Pre-pubertal FLX did not induce a late emergent effect on immobility in FSL rats on PnD60, whereas locomotor activity was significantly decreased. Acute swim stress on PnD60 significantly increased plasma corticosterone levels, and increased pre-frontal cortical norepinephrine (NE) and 5-hydroxyindole-3-acetic acid (5-HIAA) concentrations. Pre-pubertal FLX significantly blunted the pre-frontal cortical NE and 5-HIAA response following swim stress on PnD60. Baseline dopamine levels were significantly enhanced by pre-pubertal FLX, but no further changes were induced by swim stress.
Pre-pubertal FLX did not have lasting antidepressant-like behavioural effects in genetically susceptible, stress-sensitive FSL rats. However, such treatment reduced locomotor activity, abrogated noradrenergic and serotonergic stressor responses and elevated dopaminergic baseline levels in adulthood.
The time required in completing the 26 items of neurological examinations in the standard Neurological Evaluation Scale (NES) may limit its utility in pragmatic clinical situations. We propose the Short Neurological Evaluation Scale (S-NES) for use in busy clinical settings, and in research.
Using confirmatory factor analyses, we identified 12 items of neurological examination showing significant overlap with previously reported theoretical and empirical categories of neurological soft signs (NSS) in schizophrenia. This provided justification for the development of a shorter version of the NES based on the empirically identified NSS. In the present study, we relied on existing data to present an initial validation of the S-NES against the referent standard 26-item NES. We determined sensitivity, specificity, and likelihood ratios. Posterior-test probability was estimated using a Bayesian nomogram plot.
Using data derived from 84 unmedicated or minimally treated patients with first-episode schizophrenia, 12 empirically determined items of neurological examinations showed high agreement with the 26 items in the standard NES battery (sensitivity=96.3%, specificity=100%, and posterior-test probability=100%).
Within limitations of validity estimates derived from existing data, the present results suggest that the design of the S-NES based on empirically identified 12 items of neurological examination is a logical step. If successful, the S-NES will be useful for rapid screening of NSS in busy clinical settings, and also in research.
This study aimed to assess the feasibility of a low-literacy adaptation of the Alzheimer’s Disease Assessment Scale – Cognitive (ADAS-Cog) for use in rural sub-Saharan Africa (SSA) for interventional studies in dementia. No such adaptations currently exist.
Tanzanian and Nigerian health professionals adapted the ADAS-Cog by consensus. Validation took place in a cross-sectional sample of 34 rural-dwelling older adults with mild/moderate dementia alongside 32 non-demented controls in Tanzania. Participants were oversampled for lower educational level. Inter-rater reliability was conducted by two trained raters in 22 older adults (13 with dementia) from the same population. Assessors were blind to diagnostic group.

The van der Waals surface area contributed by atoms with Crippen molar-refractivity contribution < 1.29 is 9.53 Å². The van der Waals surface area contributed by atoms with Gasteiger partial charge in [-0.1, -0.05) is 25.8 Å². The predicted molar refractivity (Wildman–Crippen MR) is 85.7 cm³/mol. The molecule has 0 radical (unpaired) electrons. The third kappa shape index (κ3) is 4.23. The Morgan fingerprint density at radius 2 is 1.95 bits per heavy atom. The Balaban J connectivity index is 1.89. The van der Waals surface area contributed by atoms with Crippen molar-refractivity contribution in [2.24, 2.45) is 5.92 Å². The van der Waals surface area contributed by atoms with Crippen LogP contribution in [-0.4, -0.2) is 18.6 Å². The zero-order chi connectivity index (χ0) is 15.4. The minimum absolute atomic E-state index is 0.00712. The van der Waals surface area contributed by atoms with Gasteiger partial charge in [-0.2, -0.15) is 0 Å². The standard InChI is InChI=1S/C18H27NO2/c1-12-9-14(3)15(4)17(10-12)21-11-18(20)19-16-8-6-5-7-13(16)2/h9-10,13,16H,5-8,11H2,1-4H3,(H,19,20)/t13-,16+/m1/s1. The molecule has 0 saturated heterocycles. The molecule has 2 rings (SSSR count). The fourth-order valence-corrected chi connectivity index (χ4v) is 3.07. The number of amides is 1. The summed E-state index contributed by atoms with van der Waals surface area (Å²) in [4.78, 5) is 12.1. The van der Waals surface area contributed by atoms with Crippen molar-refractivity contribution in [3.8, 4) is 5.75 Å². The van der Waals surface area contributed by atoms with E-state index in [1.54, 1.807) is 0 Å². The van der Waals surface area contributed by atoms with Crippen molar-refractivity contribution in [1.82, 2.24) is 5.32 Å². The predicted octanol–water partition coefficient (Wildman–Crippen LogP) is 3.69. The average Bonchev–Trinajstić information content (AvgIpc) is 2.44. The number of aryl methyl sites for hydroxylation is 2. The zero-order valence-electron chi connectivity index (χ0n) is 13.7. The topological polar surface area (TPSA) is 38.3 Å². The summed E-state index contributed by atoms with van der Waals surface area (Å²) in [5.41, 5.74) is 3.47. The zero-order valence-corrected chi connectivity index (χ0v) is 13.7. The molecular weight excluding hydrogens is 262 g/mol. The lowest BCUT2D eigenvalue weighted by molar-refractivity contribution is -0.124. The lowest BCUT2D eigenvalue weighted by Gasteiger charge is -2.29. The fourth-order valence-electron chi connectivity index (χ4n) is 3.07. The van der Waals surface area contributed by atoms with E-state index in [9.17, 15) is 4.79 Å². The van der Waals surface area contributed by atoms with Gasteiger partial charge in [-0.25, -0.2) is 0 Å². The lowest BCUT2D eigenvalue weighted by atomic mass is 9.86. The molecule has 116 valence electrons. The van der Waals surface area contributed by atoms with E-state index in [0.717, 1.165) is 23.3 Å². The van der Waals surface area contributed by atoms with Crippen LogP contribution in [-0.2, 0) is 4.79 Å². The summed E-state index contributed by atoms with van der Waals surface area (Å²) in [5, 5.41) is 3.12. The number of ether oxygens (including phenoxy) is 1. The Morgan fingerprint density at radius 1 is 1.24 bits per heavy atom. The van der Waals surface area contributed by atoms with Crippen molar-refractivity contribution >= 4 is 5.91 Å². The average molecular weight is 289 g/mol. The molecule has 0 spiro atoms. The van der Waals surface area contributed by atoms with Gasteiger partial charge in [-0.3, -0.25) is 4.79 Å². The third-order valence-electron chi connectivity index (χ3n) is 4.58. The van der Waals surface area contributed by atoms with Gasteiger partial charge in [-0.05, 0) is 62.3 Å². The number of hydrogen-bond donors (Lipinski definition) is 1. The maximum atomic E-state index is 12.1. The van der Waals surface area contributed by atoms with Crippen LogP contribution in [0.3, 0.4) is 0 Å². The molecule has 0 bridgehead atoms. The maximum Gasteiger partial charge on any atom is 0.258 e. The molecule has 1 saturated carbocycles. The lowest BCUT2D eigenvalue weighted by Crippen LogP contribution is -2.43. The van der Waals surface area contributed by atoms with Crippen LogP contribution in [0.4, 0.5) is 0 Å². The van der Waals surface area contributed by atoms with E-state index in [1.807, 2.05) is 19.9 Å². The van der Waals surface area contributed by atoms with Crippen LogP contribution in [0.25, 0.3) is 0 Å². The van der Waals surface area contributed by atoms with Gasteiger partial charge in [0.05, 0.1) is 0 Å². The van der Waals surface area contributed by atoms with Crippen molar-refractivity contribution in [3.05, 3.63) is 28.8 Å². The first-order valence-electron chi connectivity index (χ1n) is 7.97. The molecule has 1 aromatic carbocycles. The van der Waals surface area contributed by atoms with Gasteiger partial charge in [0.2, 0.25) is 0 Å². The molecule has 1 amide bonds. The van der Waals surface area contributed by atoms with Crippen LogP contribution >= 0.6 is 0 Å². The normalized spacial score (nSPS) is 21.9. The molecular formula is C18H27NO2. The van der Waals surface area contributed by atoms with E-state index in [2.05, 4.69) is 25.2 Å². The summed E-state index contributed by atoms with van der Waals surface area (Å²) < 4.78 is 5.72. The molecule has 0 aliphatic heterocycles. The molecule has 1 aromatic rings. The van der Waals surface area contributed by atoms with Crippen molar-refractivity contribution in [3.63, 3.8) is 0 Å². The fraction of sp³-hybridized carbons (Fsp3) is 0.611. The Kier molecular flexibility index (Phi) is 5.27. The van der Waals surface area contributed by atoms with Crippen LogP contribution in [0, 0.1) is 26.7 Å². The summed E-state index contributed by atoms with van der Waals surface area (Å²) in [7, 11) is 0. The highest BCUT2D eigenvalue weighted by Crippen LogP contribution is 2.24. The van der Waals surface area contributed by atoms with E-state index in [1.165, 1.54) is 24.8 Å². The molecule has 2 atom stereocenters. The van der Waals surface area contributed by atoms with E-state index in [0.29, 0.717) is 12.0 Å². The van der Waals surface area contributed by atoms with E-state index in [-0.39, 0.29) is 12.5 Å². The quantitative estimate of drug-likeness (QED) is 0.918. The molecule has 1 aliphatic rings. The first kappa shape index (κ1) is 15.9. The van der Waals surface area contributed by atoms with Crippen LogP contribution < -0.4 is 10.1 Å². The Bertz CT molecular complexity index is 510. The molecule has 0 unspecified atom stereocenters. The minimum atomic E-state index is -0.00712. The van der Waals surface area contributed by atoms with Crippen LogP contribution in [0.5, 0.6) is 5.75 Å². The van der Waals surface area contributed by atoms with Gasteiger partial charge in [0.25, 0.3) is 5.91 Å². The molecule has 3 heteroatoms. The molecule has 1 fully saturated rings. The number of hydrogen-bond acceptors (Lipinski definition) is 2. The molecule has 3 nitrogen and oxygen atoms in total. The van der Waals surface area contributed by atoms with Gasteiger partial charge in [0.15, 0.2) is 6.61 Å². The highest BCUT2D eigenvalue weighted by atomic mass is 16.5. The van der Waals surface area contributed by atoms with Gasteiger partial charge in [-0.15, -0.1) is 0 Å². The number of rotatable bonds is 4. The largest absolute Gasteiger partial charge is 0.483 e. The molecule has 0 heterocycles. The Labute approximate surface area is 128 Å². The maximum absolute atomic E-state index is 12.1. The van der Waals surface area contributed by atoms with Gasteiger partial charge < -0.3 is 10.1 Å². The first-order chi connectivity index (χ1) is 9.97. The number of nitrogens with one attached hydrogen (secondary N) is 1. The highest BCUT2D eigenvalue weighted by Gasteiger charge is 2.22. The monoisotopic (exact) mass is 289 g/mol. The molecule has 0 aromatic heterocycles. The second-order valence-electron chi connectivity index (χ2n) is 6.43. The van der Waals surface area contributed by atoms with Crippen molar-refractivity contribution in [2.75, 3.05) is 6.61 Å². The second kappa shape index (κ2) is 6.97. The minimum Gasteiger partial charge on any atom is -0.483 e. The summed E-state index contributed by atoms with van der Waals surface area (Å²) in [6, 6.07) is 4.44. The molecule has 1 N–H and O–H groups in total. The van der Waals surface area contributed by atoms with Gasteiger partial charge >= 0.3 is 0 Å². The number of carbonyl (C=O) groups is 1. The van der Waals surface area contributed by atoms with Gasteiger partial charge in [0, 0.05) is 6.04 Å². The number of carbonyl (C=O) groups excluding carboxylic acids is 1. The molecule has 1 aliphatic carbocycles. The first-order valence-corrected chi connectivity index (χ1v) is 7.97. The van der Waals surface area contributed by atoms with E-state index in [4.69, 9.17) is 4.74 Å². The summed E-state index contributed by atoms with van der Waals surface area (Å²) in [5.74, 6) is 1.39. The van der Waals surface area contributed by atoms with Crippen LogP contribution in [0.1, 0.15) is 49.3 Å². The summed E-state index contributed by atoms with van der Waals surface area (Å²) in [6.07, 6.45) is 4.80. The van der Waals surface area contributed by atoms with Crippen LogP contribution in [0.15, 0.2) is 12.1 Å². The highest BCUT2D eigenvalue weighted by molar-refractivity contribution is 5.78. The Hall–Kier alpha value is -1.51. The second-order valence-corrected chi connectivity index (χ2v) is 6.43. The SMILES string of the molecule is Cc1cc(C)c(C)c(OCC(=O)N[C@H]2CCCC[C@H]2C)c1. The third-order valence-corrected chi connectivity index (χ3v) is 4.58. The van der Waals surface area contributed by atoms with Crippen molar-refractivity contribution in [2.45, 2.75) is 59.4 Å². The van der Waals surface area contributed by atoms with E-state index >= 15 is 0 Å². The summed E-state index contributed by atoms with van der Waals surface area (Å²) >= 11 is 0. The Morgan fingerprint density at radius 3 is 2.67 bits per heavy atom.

Median ADAS-Cog scores were 28.75 (interquartile range (IQR), 22.96–35.54) in mild/moderate dementia and 12.75 (IQR 9.08–16.16) in controls. The area under the receiver operating characteristic curve (AUC) was 0.973 (95% confidence interval (CI) 0.936–1.00) for dementia. Internal consistency was high (Cronbach’s α 0.884) and inter-rater reliability was excellent (intra-class correlation coefficient 0.905, 95% CI 0.804–0.964).
The low-literacy adaptation of the ADAS-Cog had good psychometric properties in this setting. Further evaluation in similar settings is required.
Brain structure differences and adolescent alcohol dependence both show substantial heritability. However, exactly which genes are responsible for brain volume variation in adolescents with substance abuse disorders are currently unknown. The aim of this investigation was to determine whether genetic variants previously implicated in psychiatric disorders are associated with variation in brain volume in adolescents with alcohol use disorder (AUD).
The cohort consisted of 58 adolescents with DSM-IV AUD and 58 age and gender-matched controls of mixed ancestry ethnicity. An Illumina Infinium iSelect custom 6000 bead chip was used to genotype 5348 single nucleotide polymorphisms (SNPs) in 378 candidate genes. Magnetic resonance images were acquired and volumes of global and regional structures were estimated using voxel-based morphometry. To determine whether any of the genetic variants were associated with brain volume, association analysis was conducted using linear regression in Plink.
From the exploratory analysis, the GRIN2B SNP rs219927 was associated with brain volume in the left posterior cingulate cortex (p<0.05), whereby having a G-allele was associated with a bigger volume.
The GRIN2B gene is involved in glutamatergic signalling and may be associated with developmental differences in AUD in brain regions such as the posterior cingulate cortex. Such differences may play a role in risk for AUD, and deserve more detailed investigation.